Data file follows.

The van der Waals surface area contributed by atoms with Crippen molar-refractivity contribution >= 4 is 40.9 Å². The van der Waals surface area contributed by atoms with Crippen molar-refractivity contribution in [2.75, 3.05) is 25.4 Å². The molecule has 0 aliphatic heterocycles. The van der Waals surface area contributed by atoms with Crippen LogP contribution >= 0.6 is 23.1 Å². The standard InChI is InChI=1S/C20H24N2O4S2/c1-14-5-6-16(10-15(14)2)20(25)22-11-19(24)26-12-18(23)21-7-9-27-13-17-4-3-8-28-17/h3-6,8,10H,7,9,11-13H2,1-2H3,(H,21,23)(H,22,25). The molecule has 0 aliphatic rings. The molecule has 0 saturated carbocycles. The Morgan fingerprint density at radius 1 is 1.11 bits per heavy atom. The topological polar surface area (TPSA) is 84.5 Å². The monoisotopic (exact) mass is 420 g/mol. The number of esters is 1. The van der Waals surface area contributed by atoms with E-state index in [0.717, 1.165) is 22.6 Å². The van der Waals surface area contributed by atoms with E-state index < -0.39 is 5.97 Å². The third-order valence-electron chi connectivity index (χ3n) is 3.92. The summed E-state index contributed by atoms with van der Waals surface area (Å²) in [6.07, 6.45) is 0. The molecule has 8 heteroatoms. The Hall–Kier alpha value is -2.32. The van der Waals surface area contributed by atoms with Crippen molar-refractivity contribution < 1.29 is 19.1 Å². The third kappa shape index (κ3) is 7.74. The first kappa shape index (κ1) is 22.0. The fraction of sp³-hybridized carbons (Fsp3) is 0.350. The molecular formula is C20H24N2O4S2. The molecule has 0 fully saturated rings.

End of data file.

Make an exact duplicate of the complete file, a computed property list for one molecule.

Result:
The van der Waals surface area contributed by atoms with Crippen molar-refractivity contribution >= 4 is 40.9 Å². The van der Waals surface area contributed by atoms with Crippen molar-refractivity contribution in [2.75, 3.05) is 25.4 Å². The molecule has 0 aliphatic heterocycles. The van der Waals surface area contributed by atoms with Crippen LogP contribution >= 0.6 is 23.1 Å². The standard InChI is InChI=1S/C20H24N2O4S2/c1-14-5-6-16(10-15(14)2)20(25)22-11-19(24)26-12-18(23)21-7-9-27-13-17-4-3-8-28-17/h3-6,8,10H,7,9,11-13H2,1-2H3,(H,21,23)(H,22,25). The molecule has 0 aliphatic rings. The molecule has 0 saturated carbocycles. The Morgan fingerprint density at radius 1 is 1.11 bits per heavy atom. The topological polar surface area (TPSA) is 84.5 Å². The monoisotopic (exact) mass is 420 g/mol. The number of esters is 1. The van der Waals surface area contributed by atoms with E-state index in [0.717, 1.165) is 22.6 Å². The van der Waals surface area contributed by atoms with E-state index < -0.39 is 5.97 Å². The third-order valence-electron chi connectivity index (χ3n) is 3.92. The summed E-state index contributed by atoms with van der Waals surface area (Å²) in [6.07, 6.45) is 0. The molecule has 8 heteroatoms. The Hall–Kier alpha value is -2.32. The van der Waals surface area contributed by atoms with Crippen molar-refractivity contribution < 1.29 is 19.1 Å². The third kappa shape index (κ3) is 7.74. The first kappa shape index (κ1) is 22.0. The fraction of sp³-hybridized carbons (Fsp3) is 0.350. The molecular formula is C20H24N2O4S2. The molecule has 0 fully saturated rings.